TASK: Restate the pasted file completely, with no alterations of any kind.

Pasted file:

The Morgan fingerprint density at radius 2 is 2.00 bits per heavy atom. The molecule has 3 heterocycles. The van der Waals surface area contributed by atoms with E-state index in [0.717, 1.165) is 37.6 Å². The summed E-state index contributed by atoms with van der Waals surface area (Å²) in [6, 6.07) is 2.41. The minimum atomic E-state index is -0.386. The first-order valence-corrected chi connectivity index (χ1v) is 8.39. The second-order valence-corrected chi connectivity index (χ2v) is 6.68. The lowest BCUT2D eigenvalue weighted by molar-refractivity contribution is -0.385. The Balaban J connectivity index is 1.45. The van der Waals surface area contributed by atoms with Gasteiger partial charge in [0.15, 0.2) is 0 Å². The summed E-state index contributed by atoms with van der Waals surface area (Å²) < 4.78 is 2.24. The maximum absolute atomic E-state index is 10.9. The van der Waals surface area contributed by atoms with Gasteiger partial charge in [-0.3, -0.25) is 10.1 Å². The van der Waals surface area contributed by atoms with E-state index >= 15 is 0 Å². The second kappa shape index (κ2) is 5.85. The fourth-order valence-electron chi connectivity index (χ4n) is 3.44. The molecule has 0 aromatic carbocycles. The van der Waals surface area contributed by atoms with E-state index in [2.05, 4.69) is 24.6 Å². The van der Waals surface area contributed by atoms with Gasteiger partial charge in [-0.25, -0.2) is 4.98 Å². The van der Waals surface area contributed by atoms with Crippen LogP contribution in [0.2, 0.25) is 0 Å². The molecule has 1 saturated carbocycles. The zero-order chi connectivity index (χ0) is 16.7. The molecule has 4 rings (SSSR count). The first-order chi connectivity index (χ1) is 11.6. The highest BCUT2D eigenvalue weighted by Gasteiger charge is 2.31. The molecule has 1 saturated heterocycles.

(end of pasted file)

The Morgan fingerprint density at radius 2 is 2.00 bits per heavy atom. The molecule has 3 heterocycles. The van der Waals surface area contributed by atoms with E-state index in [0.717, 1.165) is 37.6 Å². The summed E-state index contributed by atoms with van der Waals surface area (Å²) in [6, 6.07) is 2.41. The minimum atomic E-state index is -0.386. The first-order valence-corrected chi connectivity index (χ1v) is 8.39. The second-order valence-corrected chi connectivity index (χ2v) is 6.68. The lowest BCUT2D eigenvalue weighted by molar-refractivity contribution is -0.385. The Balaban J connectivity index is 1.45. The van der Waals surface area contributed by atoms with Gasteiger partial charge in [0.15, 0.2) is 0 Å². The summed E-state index contributed by atoms with van der Waals surface area (Å²) < 4.78 is 2.24. The maximum absolute atomic E-state index is 10.9. The van der Waals surface area contributed by atoms with Gasteiger partial charge in [-0.3, -0.25) is 10.1 Å². The van der Waals surface area contributed by atoms with E-state index >= 15 is 0 Å². The second kappa shape index (κ2) is 5.85. The fourth-order valence-electron chi connectivity index (χ4n) is 3.44. The molecule has 0 aromatic carbocycles. The van der Waals surface area contributed by atoms with E-state index in [2.05, 4.69) is 24.6 Å². The van der Waals surface area contributed by atoms with Gasteiger partial charge in [-0.25, -0.2) is 4.98 Å². The van der Waals surface area contributed by atoms with Crippen LogP contribution in [0.2, 0.25) is 0 Å². The molecule has 1 saturated carbocycles. The zero-order chi connectivity index (χ0) is 16.7. The molecule has 4 rings (SSSR count). The first-order chi connectivity index (χ1) is 11.6. The highest BCUT2D eigenvalue weighted by Gasteiger charge is 2.31. The molecule has 1 saturated heterocycles.